Transcript for Did Gawker Have First Amendment Right to Post Hulk Hogan Sex Tape?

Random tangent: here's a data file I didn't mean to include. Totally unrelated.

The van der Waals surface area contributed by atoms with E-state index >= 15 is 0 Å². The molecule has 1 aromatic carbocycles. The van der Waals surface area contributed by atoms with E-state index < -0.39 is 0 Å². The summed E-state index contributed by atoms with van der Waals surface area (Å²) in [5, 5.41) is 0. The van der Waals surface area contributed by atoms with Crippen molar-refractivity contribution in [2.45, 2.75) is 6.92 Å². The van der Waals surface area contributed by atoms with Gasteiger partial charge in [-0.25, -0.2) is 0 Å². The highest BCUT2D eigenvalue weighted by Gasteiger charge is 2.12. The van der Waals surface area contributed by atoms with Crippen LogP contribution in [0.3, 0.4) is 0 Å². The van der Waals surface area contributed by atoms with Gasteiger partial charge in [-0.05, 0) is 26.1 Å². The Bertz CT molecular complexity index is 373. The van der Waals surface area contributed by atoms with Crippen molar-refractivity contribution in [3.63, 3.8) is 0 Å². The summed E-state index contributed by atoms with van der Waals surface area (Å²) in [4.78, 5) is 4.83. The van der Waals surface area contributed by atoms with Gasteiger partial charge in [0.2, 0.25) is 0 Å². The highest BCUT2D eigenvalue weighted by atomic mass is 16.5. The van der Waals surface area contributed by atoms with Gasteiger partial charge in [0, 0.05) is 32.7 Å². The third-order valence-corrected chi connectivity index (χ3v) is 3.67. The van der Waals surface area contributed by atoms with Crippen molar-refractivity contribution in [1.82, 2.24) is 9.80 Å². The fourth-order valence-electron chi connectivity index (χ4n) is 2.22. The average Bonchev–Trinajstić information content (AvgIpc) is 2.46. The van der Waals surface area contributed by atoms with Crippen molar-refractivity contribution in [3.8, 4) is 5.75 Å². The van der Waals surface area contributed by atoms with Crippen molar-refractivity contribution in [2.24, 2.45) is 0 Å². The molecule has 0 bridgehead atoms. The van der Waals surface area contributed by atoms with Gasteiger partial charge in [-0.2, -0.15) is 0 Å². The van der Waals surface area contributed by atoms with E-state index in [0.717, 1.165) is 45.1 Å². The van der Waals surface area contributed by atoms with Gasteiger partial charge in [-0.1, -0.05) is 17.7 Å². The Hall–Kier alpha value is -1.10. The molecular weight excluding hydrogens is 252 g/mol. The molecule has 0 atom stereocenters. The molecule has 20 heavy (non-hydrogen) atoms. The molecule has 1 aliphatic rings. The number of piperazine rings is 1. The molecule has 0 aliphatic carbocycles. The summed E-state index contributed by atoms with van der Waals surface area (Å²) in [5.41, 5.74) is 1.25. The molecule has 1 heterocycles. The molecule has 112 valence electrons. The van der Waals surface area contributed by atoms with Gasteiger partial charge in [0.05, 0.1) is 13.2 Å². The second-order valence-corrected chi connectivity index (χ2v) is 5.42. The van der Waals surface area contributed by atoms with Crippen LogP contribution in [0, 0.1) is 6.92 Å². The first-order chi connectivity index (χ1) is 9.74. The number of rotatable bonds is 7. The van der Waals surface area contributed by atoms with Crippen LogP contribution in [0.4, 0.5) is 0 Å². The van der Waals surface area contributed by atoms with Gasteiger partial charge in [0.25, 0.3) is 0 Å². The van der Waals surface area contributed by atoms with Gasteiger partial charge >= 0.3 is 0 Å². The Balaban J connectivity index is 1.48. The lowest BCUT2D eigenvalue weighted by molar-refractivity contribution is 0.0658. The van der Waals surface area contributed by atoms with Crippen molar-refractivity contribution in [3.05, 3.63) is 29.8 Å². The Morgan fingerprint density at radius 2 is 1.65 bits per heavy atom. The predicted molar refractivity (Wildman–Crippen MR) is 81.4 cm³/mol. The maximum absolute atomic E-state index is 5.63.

We begin with the latest in hulk hogan's $100 million legal battle. A small part of that sex tape in question was played in court for the very first time as the website Gawker now grills a journalism expert arguing they had a first amendment right to post it. Linzie Janis has all the latest. Good morning, Linzie. Reporter: Good morning, Amy. That's right. Lawyers for Gawker pointing out that at least one local TV station aired a nonexplicit snippet of that tape in its coverage of this lawsuit claiming that just like that station, its initial posting was newsworthy. In court, two seconds of that infamous private tape at the center of the hulk hogan trial played for the first time. Let us take a look at a clip from an October 15, 2012 ABC action news broadcast. Reporter: This as Gawker tried to body slam one of team hogan's expert witnesses. You were a reporter for only three years. Right. Not been a reporter since 1973, correct? Approximately correct. Reporter: Mike Foley a journalist professor saying Gawker's featuring the sex tape featuring terry bollea, aka hogan wasn't justified and wasn't journalism. The defense hammering his credibility suggesting the professor's views on what is newsworthy is from a bygone era. There was no Facebook, right? That's correct. Okay, there was no youtube, right? That is correct. Reporter: At points the professor even inadvertently seeming to help the other side agreeing that celebrities like Kaitlyn Jenner and Madonna who talk publicly about their sexuality deserve less privacy, also agreeing that just because something may seem unethical to some doesn't mean it is necessarily illegal. Gossip columnists, they too are protected under our first amendment even if you don't think they're doing a good job, right? Freedom of the press. Reporter: But the hulk not breaking a sweat. So many people understand the case now that it's really, really neat that people finally understand why we're here. They tried pretty hard to discredit your witness. If you listen to the questions, everything they were asking him, nothing to do with this case. Reporter: Hogan's lawyers saying they do agree with Gawker on one point, the internet is the wild west when it comes to media but all journalism outlets are bound by the same laws. Amy. Linzie, thanks so much. Joining us is Dan Abrams, and let's talk about that journalism expert after cross-examination did he have any impact? No, it was not effective for hulk hogan's team. Not only was he sort of outdated and not only did he get blasted on cross-examination. Not only did they use his own words against him but keep in mind that hogan's team had previously had a really good day, right? They're coming off of a day where they have the founder of Gawker and editor in Cheever of Gawker seeming callous about the impact of the things they do talking about the fact that they certainly would run stories about pictures of celebrities naked, et cetera. That in and of itself tells the jury what they need to know. You don't need a professor saying and that's not good ethics. You know, it speaks for itself and I think they detracted from some of the progress that they had made. Perhaps some progress that they made, though, calling in that former senior executive at Gawker to talk about whether or not the website profited from the sex tape. This is a critical issue, right? What Gawker's position is there were no ads on this so we effectively didn't make any money and this guy is saying, they were celebrating the fact this tape did so many views, they gave out bonuses and it's not just the number, it's the celebratory nature. And skwors saw a portion of it. That's right for the first time. Very small snippet. Dan Abrams, more to come, thank you. We move on to a terrifying
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